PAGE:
On the phrase, "without good reason", since officers are required to act reasonably and to take account of other people's reasonable behaviour, the phrase is superfluous. If it were inserted in the proposed place, one would have to put it in all sorts of other legislation and other parts of the Bill. The lawyers and those

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concerned with parliamentary draftsmanship would resist that strenuously. I understand what lies behind the amendments but they would not add to the Bill.

7.30 p.m.

Lord Livsey of Talgarth: I listened to what the Minister said on Amendment No. 243. I still believe that,

    "representations from the owner and keeper",

could be spelt out in relation to a given timescale and that the amendment contains the correct procedure. I note what the Minister said about that and some of the other amendments to which I referred. On his latter remarks and those on Amendment No. 250, the river or stream of sweet reason that seems to be flowing through this debate has again been prayed in aid. In certain circumstances, the matter should be spelt out. In relation to Amendment No. 250, that might involve forced entry into premises to slaughter an animal without contact with the owner of the premises; that is a pretty serious situation with which to be confronted. However, I do not doubt that these matters will arise on Report. In view of that, I beg leave to withdraw the amendment.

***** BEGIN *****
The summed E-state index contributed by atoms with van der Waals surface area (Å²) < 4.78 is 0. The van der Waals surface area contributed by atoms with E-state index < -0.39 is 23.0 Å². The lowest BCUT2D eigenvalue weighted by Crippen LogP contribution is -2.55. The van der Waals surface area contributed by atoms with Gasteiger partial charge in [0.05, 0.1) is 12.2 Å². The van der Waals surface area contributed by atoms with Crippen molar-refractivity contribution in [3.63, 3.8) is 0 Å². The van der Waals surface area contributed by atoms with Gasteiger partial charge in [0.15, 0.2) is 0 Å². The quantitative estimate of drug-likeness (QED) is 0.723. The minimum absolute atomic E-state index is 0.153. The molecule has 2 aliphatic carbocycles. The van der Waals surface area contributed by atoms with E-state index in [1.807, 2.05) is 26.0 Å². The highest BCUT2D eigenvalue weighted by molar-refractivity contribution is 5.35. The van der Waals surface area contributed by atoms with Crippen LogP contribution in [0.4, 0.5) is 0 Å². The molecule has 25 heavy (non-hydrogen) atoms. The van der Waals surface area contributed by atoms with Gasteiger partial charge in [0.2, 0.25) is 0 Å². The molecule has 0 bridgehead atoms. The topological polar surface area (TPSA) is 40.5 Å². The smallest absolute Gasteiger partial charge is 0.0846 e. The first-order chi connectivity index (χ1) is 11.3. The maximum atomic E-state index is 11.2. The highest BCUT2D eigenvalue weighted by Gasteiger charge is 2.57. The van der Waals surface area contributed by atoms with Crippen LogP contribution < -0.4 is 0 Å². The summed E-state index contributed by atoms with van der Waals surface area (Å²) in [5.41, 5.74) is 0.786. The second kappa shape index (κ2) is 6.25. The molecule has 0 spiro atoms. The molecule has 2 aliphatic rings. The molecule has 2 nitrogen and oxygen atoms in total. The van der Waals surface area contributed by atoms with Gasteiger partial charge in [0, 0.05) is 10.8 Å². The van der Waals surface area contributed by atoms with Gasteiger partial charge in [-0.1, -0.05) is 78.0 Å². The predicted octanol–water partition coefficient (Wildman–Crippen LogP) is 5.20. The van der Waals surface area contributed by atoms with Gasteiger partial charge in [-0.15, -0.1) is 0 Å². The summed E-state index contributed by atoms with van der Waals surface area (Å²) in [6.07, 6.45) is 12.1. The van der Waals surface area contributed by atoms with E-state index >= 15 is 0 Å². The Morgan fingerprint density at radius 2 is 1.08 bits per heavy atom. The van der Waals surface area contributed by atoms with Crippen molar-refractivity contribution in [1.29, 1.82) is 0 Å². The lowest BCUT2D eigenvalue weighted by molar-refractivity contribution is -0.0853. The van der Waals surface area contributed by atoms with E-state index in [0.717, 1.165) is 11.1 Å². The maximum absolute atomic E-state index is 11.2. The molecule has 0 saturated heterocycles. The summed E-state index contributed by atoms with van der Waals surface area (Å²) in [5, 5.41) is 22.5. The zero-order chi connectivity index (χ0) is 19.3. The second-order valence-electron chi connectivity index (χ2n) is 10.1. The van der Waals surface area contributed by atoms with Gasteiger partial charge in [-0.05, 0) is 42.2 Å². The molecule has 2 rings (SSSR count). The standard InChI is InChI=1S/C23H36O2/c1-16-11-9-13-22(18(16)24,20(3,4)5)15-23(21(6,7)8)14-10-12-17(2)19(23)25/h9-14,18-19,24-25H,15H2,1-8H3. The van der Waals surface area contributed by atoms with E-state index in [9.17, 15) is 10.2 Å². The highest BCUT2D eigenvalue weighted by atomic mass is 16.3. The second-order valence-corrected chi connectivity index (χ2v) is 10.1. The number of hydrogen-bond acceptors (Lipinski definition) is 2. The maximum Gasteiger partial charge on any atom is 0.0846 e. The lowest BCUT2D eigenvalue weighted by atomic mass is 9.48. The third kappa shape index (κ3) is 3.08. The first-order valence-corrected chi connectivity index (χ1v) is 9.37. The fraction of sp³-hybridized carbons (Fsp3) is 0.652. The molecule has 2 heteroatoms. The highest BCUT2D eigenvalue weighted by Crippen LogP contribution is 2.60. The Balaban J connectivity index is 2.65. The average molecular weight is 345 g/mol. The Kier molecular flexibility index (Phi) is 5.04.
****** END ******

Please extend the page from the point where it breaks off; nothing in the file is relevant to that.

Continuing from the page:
Amendment, by leave, withdrawn.

[Amendments Nos. 244 and 245 not moved.]